John W. Gates

Born: May 18, 1855 in Turner Junction, Illinois

Died: Aug. 9, 1911

     Raised on a farm, John "Bet-a-Million" Gates began his career selling barbed wire for the Washburn-Moen Company in 1876. On his arrival in San Antonio, he set up a corral and invited ranchers to bring in their meanest fence-busters to prove his barbed wire would hold them. The demonstration was a success, and Gates received more orders than Washburn-Moen could fill.

 

     When he was refused a partnership, Gates quit his job and began manufacturing and distributing unlicensed and un-patented barbed wire in St. Louis. Court orders couldn't beat him, and Gates formed numerous companies including Republic Steel.  Gates also invested in Arthur Stilwell's Kansas City and Southern Railroad, which he later took over.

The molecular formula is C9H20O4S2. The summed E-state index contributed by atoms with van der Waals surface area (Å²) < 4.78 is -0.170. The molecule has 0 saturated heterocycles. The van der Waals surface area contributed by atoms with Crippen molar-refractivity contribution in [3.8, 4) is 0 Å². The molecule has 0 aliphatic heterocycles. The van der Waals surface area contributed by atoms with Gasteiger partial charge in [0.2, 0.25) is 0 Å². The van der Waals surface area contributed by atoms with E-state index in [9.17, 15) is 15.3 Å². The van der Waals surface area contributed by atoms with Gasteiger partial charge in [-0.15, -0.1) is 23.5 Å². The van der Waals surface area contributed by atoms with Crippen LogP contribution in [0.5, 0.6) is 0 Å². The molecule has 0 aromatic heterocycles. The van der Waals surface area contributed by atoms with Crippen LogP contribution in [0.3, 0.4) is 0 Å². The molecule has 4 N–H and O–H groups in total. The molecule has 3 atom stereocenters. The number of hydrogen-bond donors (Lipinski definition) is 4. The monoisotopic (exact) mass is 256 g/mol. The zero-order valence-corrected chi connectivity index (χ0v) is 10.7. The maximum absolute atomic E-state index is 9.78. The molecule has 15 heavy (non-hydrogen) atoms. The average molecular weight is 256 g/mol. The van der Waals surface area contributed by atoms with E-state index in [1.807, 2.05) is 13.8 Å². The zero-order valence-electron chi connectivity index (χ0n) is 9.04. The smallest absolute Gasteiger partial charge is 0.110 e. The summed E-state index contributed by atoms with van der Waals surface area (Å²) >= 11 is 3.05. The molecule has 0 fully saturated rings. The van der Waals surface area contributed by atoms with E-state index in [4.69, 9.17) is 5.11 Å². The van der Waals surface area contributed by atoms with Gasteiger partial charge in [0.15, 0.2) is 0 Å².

His most lucrative investment was in the Spindletop oil field, which resulted in the Texas Company, now Texaco.  Gates was fond of risky wagers, earning his nickname “Bet-a-Million” from his proclivity to bet on anything, such as which raindrop would roll down a train window fastest.  He famously bet $70,000 on a horse race, walking away with $600,000.  When his gambling upset his wife, he would placate her by giving her diamonds (which he habitually carried in his pockets).

 

     Gates contributed much to the city of Port Arthur including new docks, the First National Bank, the city's first light, power, and ice company, first rice mill, the Plaza Hotel, Port Arthur Business College, and St. Mary Hospital. He was instrumental in having Port Arthur declared an international port of entry.

His estate at the time of his death was 40 to 50 million (over a billion in 2016 dollars).  Mrs. Gates contributed funds to build the Gates Memorial Library in memory of her husband and their son Charles.

Tex Ritter Portrait
Tex Ritter Portrait

Gates Memorial Library on the
campus of Lamar State College Port Arthur.